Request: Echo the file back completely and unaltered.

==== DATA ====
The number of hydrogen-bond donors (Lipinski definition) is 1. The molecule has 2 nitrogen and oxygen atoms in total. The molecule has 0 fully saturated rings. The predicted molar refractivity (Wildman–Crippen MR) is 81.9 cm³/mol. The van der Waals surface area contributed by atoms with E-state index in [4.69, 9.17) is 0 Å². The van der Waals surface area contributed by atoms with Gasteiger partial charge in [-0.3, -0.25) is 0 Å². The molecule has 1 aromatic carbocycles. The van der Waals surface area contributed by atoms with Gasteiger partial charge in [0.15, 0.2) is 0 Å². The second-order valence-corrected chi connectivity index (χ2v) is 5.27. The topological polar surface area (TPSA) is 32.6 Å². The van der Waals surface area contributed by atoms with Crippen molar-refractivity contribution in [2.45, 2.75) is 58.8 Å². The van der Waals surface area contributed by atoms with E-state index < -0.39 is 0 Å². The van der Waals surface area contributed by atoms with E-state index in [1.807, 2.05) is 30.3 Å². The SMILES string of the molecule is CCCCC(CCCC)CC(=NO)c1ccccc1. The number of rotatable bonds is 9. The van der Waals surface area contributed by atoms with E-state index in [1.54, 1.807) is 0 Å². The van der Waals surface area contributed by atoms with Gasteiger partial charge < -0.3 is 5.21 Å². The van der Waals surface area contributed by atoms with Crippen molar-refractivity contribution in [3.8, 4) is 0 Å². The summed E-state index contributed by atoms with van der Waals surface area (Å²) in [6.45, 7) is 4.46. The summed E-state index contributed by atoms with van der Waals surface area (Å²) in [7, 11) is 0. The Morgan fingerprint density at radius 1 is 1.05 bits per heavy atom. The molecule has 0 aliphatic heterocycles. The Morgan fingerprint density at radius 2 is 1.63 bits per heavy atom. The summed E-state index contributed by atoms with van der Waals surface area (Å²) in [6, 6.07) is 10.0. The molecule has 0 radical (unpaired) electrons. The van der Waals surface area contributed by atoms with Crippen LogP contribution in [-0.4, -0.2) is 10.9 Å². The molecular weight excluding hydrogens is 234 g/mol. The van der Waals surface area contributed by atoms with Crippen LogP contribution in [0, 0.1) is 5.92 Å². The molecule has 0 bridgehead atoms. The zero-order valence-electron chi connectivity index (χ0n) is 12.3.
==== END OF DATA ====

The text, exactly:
The number of hydrogen-bond donors (Lipinski definition) is 1. The molecule has 2 nitrogen and oxygen atoms in total. The molecule has 0 fully saturated rings. The predicted molar refractivity (Wildman–Crippen MR) is 81.9 cm³/mol. The van der Waals surface area contributed by atoms with E-state index in [4.69, 9.17) is 0 Å². The van der Waals surface area contributed by atoms with Gasteiger partial charge in [-0.3, -0.25) is 0 Å². The molecule has 1 aromatic carbocycles. The van der Waals surface area contributed by atoms with Gasteiger partial charge in [0.15, 0.2) is 0 Å². The second-order valence-corrected chi connectivity index (χ2v) is 5.27. The topological polar surface area (TPSA) is 32.6 Å². The van der Waals surface area contributed by atoms with Crippen molar-refractivity contribution in [2.45, 2.75) is 58.8 Å². The van der Waals surface area contributed by atoms with E-state index < -0.39 is 0 Å². The van der Waals surface area contributed by atoms with E-state index in [1.807, 2.05) is 30.3 Å². The SMILES string of the molecule is CCCCC(CCCC)CC(=NO)c1ccccc1. The number of rotatable bonds is 9. The van der Waals surface area contributed by atoms with E-state index in [1.54, 1.807) is 0 Å². The van der Waals surface area contributed by atoms with Gasteiger partial charge < -0.3 is 5.21 Å². The van der Waals surface area contributed by atoms with Crippen molar-refractivity contribution in [3.8, 4) is 0 Å². The summed E-state index contributed by atoms with van der Waals surface area (Å²) in [6.45, 7) is 4.46. The summed E-state index contributed by atoms with van der Waals surface area (Å²) in [7, 11) is 0. The Morgan fingerprint density at radius 1 is 1.05 bits per heavy atom. The molecule has 0 aliphatic heterocycles. The Morgan fingerprint density at radius 2 is 1.63 bits per heavy atom. The summed E-state index contributed by atoms with van der Waals surface area (Å²) in [6, 6.07) is 10.0. The molecule has 0 radical (unpaired) electrons. The van der Waals surface area contributed by atoms with Crippen LogP contribution in [-0.4, -0.2) is 10.9 Å². The molecular weight excluding hydrogens is 234 g/mol. The van der Waals surface area contributed by atoms with Crippen LogP contribution in [0, 0.1) is 5.92 Å². The molecule has 0 bridgehead atoms. The zero-order valence-electron chi connectivity index (χ0n) is 12.3.